Antibacterial Agents



Traditionally, antipseudomonal penicillins combined with an aminoglycoside have been the standard choice for the initial therapy of fever and neutropenia. These regimens were covering primarily Enterobacteriaceae, Pseudomonas aeruginosa, and streptococci. The activity of the former antipseudomonal penicillins (such as carbenicillin, cefsulodin, azlocillin, and ticarcillin) against many Gram-negative rods was, however, rather limited, and the addition of an aminoglycoside was needed to compensate for this limited activity. In the 1980s, ceftazidime was one of the first drugs studied as monotherapy in febrile neutropenia. It was more active in vitro against P. aeruginosa than most of the penicillins and highly active against Escherichia coli and Klebsiella species.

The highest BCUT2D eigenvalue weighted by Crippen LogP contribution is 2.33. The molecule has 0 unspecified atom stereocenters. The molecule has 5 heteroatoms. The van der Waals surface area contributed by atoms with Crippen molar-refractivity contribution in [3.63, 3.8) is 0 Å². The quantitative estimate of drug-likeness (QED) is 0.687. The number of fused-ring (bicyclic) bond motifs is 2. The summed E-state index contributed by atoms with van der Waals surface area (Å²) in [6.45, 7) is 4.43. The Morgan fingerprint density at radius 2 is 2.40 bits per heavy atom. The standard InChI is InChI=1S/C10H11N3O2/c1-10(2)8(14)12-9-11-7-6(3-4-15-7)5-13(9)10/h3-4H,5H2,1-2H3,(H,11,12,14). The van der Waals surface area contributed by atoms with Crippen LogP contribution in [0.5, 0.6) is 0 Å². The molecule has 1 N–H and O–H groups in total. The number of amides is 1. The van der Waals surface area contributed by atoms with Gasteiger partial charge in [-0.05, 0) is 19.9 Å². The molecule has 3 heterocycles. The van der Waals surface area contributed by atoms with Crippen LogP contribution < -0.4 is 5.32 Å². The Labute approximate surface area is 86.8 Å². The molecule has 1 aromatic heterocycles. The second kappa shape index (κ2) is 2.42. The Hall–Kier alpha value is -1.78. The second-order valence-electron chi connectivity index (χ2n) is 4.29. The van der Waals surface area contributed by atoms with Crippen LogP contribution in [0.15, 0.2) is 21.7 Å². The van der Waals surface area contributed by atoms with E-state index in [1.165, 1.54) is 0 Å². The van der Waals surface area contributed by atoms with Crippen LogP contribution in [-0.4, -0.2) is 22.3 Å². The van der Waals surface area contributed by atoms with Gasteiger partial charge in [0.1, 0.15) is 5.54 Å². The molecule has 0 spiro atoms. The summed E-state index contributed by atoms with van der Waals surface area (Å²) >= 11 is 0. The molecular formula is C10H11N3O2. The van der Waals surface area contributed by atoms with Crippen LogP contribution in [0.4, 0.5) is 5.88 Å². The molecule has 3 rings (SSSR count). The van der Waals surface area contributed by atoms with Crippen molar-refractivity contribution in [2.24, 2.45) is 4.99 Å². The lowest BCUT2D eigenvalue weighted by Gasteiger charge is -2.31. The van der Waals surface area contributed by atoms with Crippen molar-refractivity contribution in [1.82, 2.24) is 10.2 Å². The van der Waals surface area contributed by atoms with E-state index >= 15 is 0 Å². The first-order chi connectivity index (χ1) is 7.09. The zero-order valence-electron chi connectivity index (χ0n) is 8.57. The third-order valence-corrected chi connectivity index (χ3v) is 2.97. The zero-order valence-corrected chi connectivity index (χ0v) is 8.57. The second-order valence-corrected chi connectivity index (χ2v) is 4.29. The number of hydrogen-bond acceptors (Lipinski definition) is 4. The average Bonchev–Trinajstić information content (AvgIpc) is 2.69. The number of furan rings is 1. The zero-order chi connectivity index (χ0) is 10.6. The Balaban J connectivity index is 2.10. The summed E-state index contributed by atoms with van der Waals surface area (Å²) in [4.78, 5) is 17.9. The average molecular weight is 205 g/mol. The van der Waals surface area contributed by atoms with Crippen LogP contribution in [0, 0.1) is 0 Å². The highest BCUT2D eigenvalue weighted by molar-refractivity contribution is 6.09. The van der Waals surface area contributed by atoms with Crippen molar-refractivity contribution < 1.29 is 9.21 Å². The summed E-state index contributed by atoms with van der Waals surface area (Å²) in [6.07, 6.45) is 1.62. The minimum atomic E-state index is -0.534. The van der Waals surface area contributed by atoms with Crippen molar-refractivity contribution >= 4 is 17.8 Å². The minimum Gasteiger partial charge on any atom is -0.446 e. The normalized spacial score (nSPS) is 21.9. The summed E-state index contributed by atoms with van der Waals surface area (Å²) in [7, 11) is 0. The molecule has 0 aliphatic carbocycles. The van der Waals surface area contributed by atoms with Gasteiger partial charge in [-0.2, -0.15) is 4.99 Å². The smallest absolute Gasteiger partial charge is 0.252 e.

Minimum Inhibitory Concentration Clostridium Difficile Infection Clavulanic Acid Carbapenem Resistance Febrile Neutropenic Patient 
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Copyright information

© Springer-Verlag Berlin Heidelberg 2015

Authors and Affiliations

  1. 1.Department of Medicine, Center for Infectious Diseases and Travel Medicine, IFB-Center for Chronic ImmunodeficiencyUniversity HospitalFreiburgGermany

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